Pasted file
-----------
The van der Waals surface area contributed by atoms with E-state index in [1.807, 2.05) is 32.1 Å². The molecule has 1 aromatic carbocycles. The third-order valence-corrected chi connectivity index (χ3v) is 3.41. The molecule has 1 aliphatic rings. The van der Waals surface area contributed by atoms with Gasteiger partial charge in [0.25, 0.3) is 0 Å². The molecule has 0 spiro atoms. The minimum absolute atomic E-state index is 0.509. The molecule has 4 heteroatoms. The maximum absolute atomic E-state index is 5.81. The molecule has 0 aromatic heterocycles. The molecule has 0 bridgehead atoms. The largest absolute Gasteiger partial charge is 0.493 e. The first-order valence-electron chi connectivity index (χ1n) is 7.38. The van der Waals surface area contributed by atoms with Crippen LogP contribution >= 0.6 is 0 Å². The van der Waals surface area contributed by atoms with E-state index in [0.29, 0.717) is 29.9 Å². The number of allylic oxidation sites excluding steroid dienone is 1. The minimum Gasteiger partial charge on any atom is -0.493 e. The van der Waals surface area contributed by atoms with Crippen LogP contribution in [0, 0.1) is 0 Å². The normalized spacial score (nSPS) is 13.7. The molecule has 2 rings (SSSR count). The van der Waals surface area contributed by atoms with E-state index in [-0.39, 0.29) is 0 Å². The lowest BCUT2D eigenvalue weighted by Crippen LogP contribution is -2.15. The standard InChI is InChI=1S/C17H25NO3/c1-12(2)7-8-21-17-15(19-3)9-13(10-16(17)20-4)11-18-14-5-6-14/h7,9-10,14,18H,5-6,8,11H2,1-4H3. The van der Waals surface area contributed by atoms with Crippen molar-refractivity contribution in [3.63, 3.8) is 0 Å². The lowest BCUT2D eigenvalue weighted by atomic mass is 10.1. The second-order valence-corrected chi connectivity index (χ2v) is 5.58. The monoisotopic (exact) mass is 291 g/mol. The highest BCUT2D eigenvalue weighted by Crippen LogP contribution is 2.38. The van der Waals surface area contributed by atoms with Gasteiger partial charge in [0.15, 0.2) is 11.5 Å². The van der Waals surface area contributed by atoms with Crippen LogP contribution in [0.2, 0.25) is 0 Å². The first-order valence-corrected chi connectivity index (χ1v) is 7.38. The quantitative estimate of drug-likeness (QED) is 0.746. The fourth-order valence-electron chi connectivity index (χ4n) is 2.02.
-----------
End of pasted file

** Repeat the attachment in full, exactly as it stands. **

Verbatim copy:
The van der Waals surface area contributed by atoms with E-state index in [1.807, 2.05) is 32.1 Å². The molecule has 1 aromatic carbocycles. The third-order valence-corrected chi connectivity index (χ3v) is 3.41. The molecule has 1 aliphatic rings. The van der Waals surface area contributed by atoms with Gasteiger partial charge in [0.25, 0.3) is 0 Å². The molecule has 0 spiro atoms. The minimum absolute atomic E-state index is 0.509. The molecule has 4 heteroatoms. The maximum absolute atomic E-state index is 5.81. The molecule has 0 aromatic heterocycles. The molecule has 0 bridgehead atoms. The largest absolute Gasteiger partial charge is 0.493 e. The first-order valence-electron chi connectivity index (χ1n) is 7.38. The van der Waals surface area contributed by atoms with Crippen LogP contribution >= 0.6 is 0 Å². The van der Waals surface area contributed by atoms with E-state index in [0.29, 0.717) is 29.9 Å². The number of allylic oxidation sites excluding steroid dienone is 1. The minimum Gasteiger partial charge on any atom is -0.493 e. The van der Waals surface area contributed by atoms with Crippen LogP contribution in [0, 0.1) is 0 Å². The normalized spacial score (nSPS) is 13.7. The molecule has 2 rings (SSSR count). The van der Waals surface area contributed by atoms with E-state index in [-0.39, 0.29) is 0 Å². The lowest BCUT2D eigenvalue weighted by Crippen LogP contribution is -2.15. The standard InChI is InChI=1S/C17H25NO3/c1-12(2)7-8-21-17-15(19-3)9-13(10-16(17)20-4)11-18-14-5-6-14/h7,9-10,14,18H,5-6,8,11H2,1-4H3. The van der Waals surface area contributed by atoms with Crippen molar-refractivity contribution in [3.63, 3.8) is 0 Å². The lowest BCUT2D eigenvalue weighted by atomic mass is 10.1. The second-order valence-corrected chi connectivity index (χ2v) is 5.58. The monoisotopic (exact) mass is 291 g/mol. The highest BCUT2D eigenvalue weighted by Crippen LogP contribution is 2.38. The van der Waals surface area contributed by atoms with Gasteiger partial charge in [0.15, 0.2) is 11.5 Å². The van der Waals surface area contributed by atoms with Crippen LogP contribution in [0.2, 0.25) is 0 Å². The first-order valence-corrected chi connectivity index (χ1v) is 7.38. The quantitative estimate of drug-likeness (QED) is 0.746. The fourth-order valence-electron chi connectivity index (χ4n) is 2.02.